Radiotherapy used to treat brain tumors can be improved by a new mathematical model to target more rogue cells has been developed by researchers at the University of Waterloo based in Ontario, Canada.

The new model focuses on identifying the densest area that consists most of the tumour cells to help doctors prescribe appropriate radiation doses for each part of the brain, while minimising damage to healthy cells.

According the American Brain Tumor Association, the condition can affect all ages, genders and ethnicities, with more than 700,000 Americans living with such a tumor today.

More than half of patients who receive radiation therapy to treat brain tumors suffer irreversible cognitive damage, with consequences especially harmful to children

Cameron Meaney, a PhD candidate in Waterloo’s Department of Applied Mathematics, said: “Typically, cells in a tumour are packed at a higher density in the middle and less as you go further out, but that fact is not fully taken into account in current radiation treatment.

“If we have a better understanding of tumour cell density, then we could design treatment in a better way to kill more cells.”


How the new mathematical model for radiotherapy treatment eradicates tumour cells

The most common primary brain tumour glioblastoma is known for its highly aggressive growth and invasion, leading to short survival times.

Treatment commonly involves a combination of surgical intervention, chemotherapy, and external beam radiation therapy, with a varied response to how the brain tumour responds.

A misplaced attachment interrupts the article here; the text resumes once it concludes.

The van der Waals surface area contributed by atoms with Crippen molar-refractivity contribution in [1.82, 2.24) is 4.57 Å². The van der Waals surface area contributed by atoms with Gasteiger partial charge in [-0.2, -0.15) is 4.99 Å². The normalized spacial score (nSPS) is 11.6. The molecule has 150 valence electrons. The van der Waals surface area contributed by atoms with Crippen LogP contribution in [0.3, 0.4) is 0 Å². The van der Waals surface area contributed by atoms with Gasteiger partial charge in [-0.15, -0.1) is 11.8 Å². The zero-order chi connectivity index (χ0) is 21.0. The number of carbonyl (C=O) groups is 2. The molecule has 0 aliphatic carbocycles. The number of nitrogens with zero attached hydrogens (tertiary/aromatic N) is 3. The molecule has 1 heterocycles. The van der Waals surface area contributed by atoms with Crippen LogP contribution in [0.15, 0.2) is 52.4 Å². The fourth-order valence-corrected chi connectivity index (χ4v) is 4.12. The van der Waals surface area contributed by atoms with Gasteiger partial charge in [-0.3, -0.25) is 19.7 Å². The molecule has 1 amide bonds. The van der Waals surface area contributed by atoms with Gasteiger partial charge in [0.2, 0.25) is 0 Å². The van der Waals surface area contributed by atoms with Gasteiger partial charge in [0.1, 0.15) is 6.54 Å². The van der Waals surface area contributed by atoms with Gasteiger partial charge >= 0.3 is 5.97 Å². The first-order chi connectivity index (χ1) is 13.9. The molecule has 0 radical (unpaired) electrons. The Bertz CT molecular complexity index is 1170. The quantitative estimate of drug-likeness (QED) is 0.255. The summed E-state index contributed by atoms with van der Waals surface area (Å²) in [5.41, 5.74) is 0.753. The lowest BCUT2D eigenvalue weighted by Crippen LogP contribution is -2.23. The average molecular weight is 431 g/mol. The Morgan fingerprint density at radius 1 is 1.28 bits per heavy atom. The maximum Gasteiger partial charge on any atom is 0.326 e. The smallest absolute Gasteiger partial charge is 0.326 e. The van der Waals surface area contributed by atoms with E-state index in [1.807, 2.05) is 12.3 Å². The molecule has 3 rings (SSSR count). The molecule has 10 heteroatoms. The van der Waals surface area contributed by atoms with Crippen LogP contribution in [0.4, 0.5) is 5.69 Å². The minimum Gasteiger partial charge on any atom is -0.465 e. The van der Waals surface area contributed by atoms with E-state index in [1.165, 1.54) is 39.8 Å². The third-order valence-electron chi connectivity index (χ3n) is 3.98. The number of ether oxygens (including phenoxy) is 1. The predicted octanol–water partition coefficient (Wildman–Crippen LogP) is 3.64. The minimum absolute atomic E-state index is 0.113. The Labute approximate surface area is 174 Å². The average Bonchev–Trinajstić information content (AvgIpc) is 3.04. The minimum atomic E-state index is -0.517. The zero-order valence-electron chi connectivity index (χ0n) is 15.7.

However, early assessment of therapy response is essential in order to choose the best possible treatment for the patient.

External beam radiotherapy involves treating patients with either high energy X-rays or particle beams, from which tumour cells are killed by the radiation. This is usually administered in multiple fractions, which are applied daily over several weeks.

To develop the model, the team of researchers set a limit on a number of administrations for the entire treatment and then divided the brain into areas based on tumor cell density after imaging the tumour twice.

This was followed with a determined radiation dose and strength for each area.

The researchers found that in many cases, an even distribution of radiation was not required.

Only if a rather high density area is detected, should a high-concentration administration be applied in more precise space to significantly increase the number of tumour cells killed during treatment.

The growth model, designed using the images to create a replica of the development of malicious cells, will help oncologists use the derived profile to understand cases better and prescribe more appropriate treatment.

Mr Meaney said: “It turned out that not necessarily in all cases do you want to distribute the radiation dose evenly between the fractions.

“What our model has shown is that perhaps what’s best is if we take the total radiation dose that we’re allowed to give a patient and administer it over a small area at high strength where the cells are most dense instead of spreading it over a big area with semi-weak strength.”

Titled Spatial optimization for radiation therapy of brain tumours, the study has been published in the scientific journal Plos One.